- By Peter FeaverPeter D. Feaver is a professor of political science and public policy and Bass Fellow at Duke University, and director of the Triangle Institute for Security Studies and the Duke Program in American Grand Strategy. He is coeditor of Shadow Government.
The recent glowing profile of Secretary Clinton in the New York Times coupled with an earlier puff piece in the Washington Post suggest that the time might be ripe for a provisional assessment of her performance.
The articles are persuasive (to my eyes) on a couple of items that must be toted on the positive side of the ledger:
- Secretary Clinton has forged an amicable working relationship with her boss, or at the very least has avoided the kind of friction that has occurred in the past when the Secretary of State had a global celebrity rivaling the President (cf. Powell’s relationship with Bush). As Peter Rodman compellingly argued in Presidential Command, this is the most critical factor in the success or failure of a Secretary of State. While the profiles may stray perilously close to narcissistic waters to establish the case, it nevertheless is a valid and important one to make: Secretary Clinton has accomplished this important task.
- Clinton has forged a genuine partnership with Secretary of Defense Bob Gates, again avoiding the kind of friction that has occurred in the past when the Cabinet members were high-octane power players in their own right (cf. Powell’s relationship with Rumsfeld).
- Secretary Clinton also appears to have won over, for the time being, the Foreign Service Officer permanent bureaucracy at State. This is a less signal achievement, in my eyes, for several reasons. The FSO’s are predominantly Democrats and so a natural constituency for Democrats, and most new Secretaries of State start out with similar "boost the FSO’s" agendas (cf. similar profiles at the onset of the tenures of Secretaries Rice, Powell, and Albright). Nevertheless, that Clinton can still get such plaudits over a year into her tenure is much to her credit.
- According to the NYT, Secretary Clinton apparently deserves some credit for salvaging a fig-leaf exit strategy from the ill-fated Copenhagen conference on climate change. Whether the State Department also deserves some blame for the way Copenhagen ran off the rails, the paper does not say.
But the articles are also persuasive (to my eyes) on a couple of items that perhaps could be toted on the negative side of the ledger, both in what they say and in what they do not say:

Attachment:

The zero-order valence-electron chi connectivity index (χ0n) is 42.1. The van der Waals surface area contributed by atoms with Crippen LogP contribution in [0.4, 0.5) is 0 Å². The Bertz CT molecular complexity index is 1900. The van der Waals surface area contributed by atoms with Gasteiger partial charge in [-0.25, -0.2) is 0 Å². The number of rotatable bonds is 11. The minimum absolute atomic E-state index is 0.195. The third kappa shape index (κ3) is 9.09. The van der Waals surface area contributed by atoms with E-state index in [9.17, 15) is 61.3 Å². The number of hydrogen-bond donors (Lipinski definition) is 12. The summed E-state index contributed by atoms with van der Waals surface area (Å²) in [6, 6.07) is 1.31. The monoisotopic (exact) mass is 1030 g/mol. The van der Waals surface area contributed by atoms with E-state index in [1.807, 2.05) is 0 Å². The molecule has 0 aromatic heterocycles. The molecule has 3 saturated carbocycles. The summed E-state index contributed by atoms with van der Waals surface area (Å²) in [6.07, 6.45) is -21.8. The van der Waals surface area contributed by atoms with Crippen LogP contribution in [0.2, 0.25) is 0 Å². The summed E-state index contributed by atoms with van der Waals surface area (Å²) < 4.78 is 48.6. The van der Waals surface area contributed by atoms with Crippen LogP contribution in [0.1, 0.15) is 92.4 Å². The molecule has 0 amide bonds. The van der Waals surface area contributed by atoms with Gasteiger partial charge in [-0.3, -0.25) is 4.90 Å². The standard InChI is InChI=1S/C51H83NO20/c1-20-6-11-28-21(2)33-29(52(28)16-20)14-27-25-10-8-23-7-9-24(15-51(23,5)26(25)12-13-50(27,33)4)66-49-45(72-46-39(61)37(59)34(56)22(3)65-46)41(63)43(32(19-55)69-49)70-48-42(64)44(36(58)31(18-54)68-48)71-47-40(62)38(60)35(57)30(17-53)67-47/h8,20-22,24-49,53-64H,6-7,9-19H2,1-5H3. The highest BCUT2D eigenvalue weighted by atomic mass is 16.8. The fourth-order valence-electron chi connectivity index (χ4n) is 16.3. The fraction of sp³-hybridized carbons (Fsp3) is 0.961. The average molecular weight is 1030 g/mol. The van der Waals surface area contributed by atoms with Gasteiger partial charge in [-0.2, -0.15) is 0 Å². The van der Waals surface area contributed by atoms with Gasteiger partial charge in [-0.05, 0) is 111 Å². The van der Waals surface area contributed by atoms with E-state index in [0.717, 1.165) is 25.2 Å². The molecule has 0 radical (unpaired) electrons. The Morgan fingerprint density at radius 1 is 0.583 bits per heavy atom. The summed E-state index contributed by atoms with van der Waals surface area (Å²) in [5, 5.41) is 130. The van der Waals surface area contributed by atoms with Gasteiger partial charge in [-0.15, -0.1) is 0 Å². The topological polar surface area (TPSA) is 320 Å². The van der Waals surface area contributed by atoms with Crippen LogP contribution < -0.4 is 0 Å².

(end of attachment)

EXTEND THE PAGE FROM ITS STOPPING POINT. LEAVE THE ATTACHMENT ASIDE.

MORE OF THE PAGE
- Secretary Clinton does not appear to be the key foreign policy player on any topic of importance. On the one hand, this means that she is not primarily implicated in the various missteps: the mishandled Israel-Palestine issue, which is replete with snafus like the initial settlements ultimatum or the empty trip to Saudi Arabia; the serious erosion of relations with key European partners (although she does bear some responsibility for the awkward handling of the Falklands dispute); the gradual slide in the American position in Asia, especially the disturbed relations with the three most significant powers in the region, China, Japan, and India; and so on. On the other hand, it means that she was apparently not positioned to prevent any of these set-backs and she also was not the pivotal player on any of President Obama’s best foreign policy moves, such as the decision to back General Stanley McChrystal’s surge in Afghanistan.
- Secretary Clinton has yet to help the Obama administration forge and explain a coherent grand strategy, or even coherent interlocking mid-level strategies.
The articles also delicately avoided mentioning topics that shed a less favorable light: the embarrassingly long delay in finding an AID director (which, in Secretary Clinton’s defense, probably should be blamed on the White House not on her); the halting progress of the Quadrennial Diplomacy and Development Review; the failure to secure key ambassadorship postings; and the missed opportunities of the Iran election crisis.
Where the positives and negatives will ultimately net out depends on whether the Obama foreign policy begins to bear some positive fruit. But in an Administration that seems afflicted with a bit too much melodrama of late, the absence of melodrama in Foggy Bottom is surely something to applaud.